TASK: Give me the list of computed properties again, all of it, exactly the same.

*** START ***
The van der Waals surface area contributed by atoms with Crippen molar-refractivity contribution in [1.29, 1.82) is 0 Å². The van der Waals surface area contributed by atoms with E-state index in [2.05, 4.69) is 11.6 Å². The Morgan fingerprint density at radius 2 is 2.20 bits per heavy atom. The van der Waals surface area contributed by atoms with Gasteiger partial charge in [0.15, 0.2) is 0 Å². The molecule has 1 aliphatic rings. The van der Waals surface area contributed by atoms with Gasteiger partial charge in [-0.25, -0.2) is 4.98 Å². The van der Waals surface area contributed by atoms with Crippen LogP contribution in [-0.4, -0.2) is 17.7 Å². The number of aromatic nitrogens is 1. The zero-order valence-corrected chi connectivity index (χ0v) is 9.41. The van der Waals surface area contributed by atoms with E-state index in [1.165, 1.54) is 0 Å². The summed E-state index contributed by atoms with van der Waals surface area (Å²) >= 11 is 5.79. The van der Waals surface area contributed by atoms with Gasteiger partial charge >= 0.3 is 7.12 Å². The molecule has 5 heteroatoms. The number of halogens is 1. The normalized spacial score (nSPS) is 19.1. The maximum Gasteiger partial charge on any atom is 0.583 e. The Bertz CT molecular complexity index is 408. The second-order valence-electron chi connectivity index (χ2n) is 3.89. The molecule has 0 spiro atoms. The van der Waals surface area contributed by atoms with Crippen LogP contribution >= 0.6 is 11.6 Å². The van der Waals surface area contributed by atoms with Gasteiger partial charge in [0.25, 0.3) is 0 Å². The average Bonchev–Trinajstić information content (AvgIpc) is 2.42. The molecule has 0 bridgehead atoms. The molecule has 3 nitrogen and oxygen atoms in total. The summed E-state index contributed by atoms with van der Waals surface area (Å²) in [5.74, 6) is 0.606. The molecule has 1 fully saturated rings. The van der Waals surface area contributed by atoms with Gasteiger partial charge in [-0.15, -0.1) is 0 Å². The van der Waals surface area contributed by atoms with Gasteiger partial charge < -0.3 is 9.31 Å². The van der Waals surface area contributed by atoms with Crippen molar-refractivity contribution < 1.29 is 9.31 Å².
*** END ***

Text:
The van der Waals surface area contributed by atoms with Crippen molar-refractivity contribution in [1.29, 1.82) is 0 Å². The van der Waals surface area contributed by atoms with E-state index in [2.05, 4.69) is 11.6 Å². The Morgan fingerprint density at radius 2 is 2.20 bits per heavy atom. The van der Waals surface area contributed by atoms with Gasteiger partial charge in [0.15, 0.2) is 0 Å². The molecule has 1 aliphatic rings. The van der Waals surface area contributed by atoms with Gasteiger partial charge in [-0.25, -0.2) is 4.98 Å². The van der Waals surface area contributed by atoms with Crippen LogP contribution in [-0.4, -0.2) is 17.7 Å². The number of aromatic nitrogens is 1. The zero-order valence-corrected chi connectivity index (χ0v) is 9.41. The van der Waals surface area contributed by atoms with E-state index in [1.165, 1.54) is 0 Å². The summed E-state index contributed by atoms with van der Waals surface area (Å²) >= 11 is 5.79. The van der Waals surface area contributed by atoms with Gasteiger partial charge >= 0.3 is 7.12 Å². The molecule has 5 heteroatoms. The number of halogens is 1. The normalized spacial score (nSPS) is 19.1. The maximum Gasteiger partial charge on any atom is 0.583 e. The Bertz CT molecular complexity index is 408. The second-order valence-electron chi connectivity index (χ2n) is 3.89. The molecule has 0 spiro atoms. The van der Waals surface area contributed by atoms with Crippen LogP contribution >= 0.6 is 11.6 Å². The van der Waals surface area contributed by atoms with Gasteiger partial charge in [0.25, 0.3) is 0 Å². The average Bonchev–Trinajstić information content (AvgIpc) is 2.42. The molecule has 0 bridgehead atoms. The molecule has 3 nitrogen and oxygen atoms in total. The summed E-state index contributed by atoms with van der Waals surface area (Å²) in [5.74, 6) is 0.606. The molecule has 1 fully saturated rings. The van der Waals surface area contributed by atoms with Gasteiger partial charge in [-0.15, -0.1) is 0 Å². The van der Waals surface area contributed by atoms with Gasteiger partial charge < -0.3 is 9.31 Å². The van der Waals surface area contributed by atoms with Crippen molar-refractivity contribution < 1.29 is 9.31 Å².